Does God Care about Who wears Trousers or Pants?

Do trousers or pants have reference to men, or to women? Does God care so much for who is putting on slacks or is his interest in us being modestly dressed?

It would be simple to brush away Deuteronomy 22:5 altogether, saying that it is part of the Law and therefore no longer relevant to modern Christians.

Deuteronomy 22:5. ‘The woman shall not wear that which pertains unto a man, neither shall a man put on a woman’s garment for all who do so are an abomination unto the Lord your God.’

The question is does this scripture forbid a woman to wear slacks or a pant-suit?

A careful consideration of Deuteronomy, chapter 22, reveals a number of commands that are strange to the modern mind.

Of particular interest is verse 5. Given that in the large cisgender Christians, whose sex and gender are in alignment, no longer adhere to this prohibition either; women wear pants, men wear kilts, and clothing styles are more influenced by culture rather than religion. Instead of simply ignoring or dismissing the verse, it is more useful to try and understand what the verse means in the context of the culture in which it was written.

There is a lot of attention paid to a single verse in this chapter and many preachers frequently use this to shame women who wear trousers.

It is located in one of the books of the Law between a verse about helping a fallen ox and instruction on how to treat a mother bird and her young.

Let’s look at some of these verses. If a man discovered a bird sitting upon eggs, he could take the eggs but not the bird (Deut. 22:6-7). A man couldn’t plant different kinds of seeds in his vineyard (Deut. 22:9).
It is also in the same chapter that we read that, the Hebrew farmer wasn’t permitted to yoke an ox and donkey together for plowing (Deut. 22:10).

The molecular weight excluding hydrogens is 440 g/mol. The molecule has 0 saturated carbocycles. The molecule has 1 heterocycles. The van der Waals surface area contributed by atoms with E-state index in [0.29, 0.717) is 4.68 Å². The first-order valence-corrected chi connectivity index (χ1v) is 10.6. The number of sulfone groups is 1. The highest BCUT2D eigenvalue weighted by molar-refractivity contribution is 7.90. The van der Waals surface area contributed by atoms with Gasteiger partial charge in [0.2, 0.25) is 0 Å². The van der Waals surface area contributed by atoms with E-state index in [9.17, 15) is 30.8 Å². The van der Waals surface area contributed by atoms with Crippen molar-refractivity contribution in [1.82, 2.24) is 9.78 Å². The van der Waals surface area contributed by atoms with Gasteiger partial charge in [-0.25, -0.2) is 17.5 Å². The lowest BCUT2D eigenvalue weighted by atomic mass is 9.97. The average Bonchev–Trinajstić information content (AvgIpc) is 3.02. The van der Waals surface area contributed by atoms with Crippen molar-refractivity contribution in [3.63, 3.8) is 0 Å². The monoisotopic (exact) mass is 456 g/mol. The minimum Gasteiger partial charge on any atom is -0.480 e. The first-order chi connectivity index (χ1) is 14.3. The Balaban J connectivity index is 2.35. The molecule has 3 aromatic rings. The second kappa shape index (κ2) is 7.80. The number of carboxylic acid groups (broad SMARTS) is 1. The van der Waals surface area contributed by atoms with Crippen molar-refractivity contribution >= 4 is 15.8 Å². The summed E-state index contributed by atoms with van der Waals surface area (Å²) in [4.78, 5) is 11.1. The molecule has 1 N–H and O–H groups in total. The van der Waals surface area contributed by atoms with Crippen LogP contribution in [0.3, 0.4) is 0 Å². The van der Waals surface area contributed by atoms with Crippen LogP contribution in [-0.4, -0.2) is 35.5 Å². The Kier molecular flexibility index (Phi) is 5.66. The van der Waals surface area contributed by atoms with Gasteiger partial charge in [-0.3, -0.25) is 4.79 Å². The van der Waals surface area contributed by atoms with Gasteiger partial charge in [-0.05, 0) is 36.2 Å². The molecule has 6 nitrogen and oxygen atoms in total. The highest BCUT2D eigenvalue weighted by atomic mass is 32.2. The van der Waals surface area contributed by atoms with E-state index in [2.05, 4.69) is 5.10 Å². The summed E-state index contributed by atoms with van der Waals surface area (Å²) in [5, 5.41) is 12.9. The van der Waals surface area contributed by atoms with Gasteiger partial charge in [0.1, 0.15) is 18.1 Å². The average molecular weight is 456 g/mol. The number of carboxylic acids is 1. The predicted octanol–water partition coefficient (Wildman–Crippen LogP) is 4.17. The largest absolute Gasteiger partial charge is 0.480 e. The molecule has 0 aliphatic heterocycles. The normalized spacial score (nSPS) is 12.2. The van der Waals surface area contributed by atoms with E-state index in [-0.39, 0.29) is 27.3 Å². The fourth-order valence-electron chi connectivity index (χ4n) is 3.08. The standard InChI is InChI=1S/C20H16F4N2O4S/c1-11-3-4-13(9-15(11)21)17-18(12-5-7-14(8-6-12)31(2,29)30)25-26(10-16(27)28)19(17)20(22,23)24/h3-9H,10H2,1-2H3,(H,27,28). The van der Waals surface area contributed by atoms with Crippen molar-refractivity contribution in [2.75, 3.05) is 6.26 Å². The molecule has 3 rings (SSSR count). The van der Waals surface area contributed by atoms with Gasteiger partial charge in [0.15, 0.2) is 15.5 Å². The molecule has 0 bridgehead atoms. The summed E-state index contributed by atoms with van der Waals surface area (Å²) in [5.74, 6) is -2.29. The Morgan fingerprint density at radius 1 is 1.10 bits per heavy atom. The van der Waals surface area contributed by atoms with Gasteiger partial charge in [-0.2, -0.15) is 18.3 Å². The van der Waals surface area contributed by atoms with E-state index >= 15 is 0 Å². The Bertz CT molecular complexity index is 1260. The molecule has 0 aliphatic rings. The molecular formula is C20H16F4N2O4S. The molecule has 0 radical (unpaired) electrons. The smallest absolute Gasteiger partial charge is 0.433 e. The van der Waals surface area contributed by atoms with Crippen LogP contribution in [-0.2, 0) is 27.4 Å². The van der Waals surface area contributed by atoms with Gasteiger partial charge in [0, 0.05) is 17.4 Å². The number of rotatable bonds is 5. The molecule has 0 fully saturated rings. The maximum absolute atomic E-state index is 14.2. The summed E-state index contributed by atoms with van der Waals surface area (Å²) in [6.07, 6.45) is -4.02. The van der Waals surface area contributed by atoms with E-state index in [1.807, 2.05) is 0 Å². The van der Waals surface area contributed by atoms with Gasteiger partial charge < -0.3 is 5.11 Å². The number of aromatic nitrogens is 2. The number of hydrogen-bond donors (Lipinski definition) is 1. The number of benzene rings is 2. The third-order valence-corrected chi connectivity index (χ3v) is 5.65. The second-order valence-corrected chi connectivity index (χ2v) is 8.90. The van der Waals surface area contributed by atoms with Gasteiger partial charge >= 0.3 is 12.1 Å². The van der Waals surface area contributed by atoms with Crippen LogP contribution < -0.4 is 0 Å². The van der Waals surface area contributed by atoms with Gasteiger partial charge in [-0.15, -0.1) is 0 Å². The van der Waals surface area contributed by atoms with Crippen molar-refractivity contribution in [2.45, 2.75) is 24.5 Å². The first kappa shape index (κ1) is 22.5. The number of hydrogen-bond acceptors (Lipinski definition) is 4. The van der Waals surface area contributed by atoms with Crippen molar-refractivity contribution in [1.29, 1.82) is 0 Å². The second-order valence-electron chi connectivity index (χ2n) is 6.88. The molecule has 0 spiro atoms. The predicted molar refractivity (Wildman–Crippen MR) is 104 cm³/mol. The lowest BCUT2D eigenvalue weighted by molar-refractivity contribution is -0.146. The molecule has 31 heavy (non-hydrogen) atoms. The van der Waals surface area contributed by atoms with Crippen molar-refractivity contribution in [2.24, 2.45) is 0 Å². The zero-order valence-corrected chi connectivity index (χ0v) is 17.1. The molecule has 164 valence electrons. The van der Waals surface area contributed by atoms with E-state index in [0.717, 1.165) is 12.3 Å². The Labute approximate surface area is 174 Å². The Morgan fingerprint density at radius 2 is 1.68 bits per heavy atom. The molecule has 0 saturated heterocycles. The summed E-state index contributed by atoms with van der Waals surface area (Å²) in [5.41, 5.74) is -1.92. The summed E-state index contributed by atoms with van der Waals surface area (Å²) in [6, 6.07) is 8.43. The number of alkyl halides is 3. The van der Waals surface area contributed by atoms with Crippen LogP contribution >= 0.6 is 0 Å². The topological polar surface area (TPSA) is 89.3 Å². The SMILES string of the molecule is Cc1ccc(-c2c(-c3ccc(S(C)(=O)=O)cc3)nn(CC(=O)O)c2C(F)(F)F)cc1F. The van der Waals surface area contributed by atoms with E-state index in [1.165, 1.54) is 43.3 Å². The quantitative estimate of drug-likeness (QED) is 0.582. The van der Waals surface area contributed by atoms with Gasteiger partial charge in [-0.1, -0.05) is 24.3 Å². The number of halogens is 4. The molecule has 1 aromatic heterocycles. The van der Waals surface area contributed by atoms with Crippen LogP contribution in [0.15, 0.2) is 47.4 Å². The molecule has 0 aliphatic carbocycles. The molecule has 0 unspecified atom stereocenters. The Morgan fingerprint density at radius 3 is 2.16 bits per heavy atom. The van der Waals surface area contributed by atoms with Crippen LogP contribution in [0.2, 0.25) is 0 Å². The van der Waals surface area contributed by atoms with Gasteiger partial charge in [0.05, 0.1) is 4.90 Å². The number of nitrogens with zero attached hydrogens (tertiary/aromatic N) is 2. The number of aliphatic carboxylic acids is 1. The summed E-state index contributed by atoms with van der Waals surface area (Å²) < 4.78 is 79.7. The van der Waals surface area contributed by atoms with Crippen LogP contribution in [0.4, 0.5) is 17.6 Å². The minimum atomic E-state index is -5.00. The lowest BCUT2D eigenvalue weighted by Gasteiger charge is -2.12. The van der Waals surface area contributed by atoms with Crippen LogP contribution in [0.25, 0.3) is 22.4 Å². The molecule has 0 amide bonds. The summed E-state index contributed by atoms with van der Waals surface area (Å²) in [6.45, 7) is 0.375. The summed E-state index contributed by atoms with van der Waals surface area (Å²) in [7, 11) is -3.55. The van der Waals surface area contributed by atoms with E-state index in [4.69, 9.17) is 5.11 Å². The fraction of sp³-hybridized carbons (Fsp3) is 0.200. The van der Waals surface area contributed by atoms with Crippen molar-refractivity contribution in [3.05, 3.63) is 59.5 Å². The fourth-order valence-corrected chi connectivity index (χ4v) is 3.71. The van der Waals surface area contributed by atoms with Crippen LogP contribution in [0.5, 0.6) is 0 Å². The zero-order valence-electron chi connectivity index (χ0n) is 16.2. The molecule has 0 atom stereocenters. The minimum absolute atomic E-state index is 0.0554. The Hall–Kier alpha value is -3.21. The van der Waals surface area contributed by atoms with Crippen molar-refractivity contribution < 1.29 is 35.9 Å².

The Jews were also forbidden to wear garments that contained two types of cloth (e.g., wool and linen; Deut. 22:11).

Among these regulations, then, is the admonition that men were not permitted to wear feminine apparel and vice versa.
We certainly recognize that the Mosaic code as a legal system is not binding in the Christian age (Gal. 3:24-25; Eph. 2:14-15; Col. 2:14-17). Nonetheless as a present-day bible scholar I am curious to know the purpose underlying these regulations. I would like to understand the context and premise of these laws.
What application do they have today, if any?

The reasons behind some of these Old Testament laws are not stated explicitly. By virtue of time, they have become shrouded in obscurity.
So it is impossible to speak definitely and confidently about some of these laws.
However, these sacred Scriptures were divinely inspired. So we must assume that there were some religious, moral or practical reasons for the requirements, in response to the cultural context and time period in which these laws where set.

Some of these commands appear to have been given to instill the principle of neighborly concern.
For example, the Hebrew was to respect the property of others.
If a neighbor’s ox strayed and someone found the lost animal, he wasn’t to act as if: “It’s none of my business.” He was required to be helpful and make a legitimate attempt to return the animal to its owner.
This ordinance reinforces the concepts of property rights, respect for the welfare of animals and community benevolence. It is at variance with the modern notion: “Every man for himself.”

The prohibition against taking the mother bird with her eggs may be designed to help maintain the nature’s balance.
It was probably an ancient conservation measure to preserve the wildlife necessary for the welfare of society in those ancient days when men depended on the land and wildlife for their food.
Though modern environmentalists have adopted radical extremes regarding the environment, the principle of wise stewardship concerning God’s creation is valid.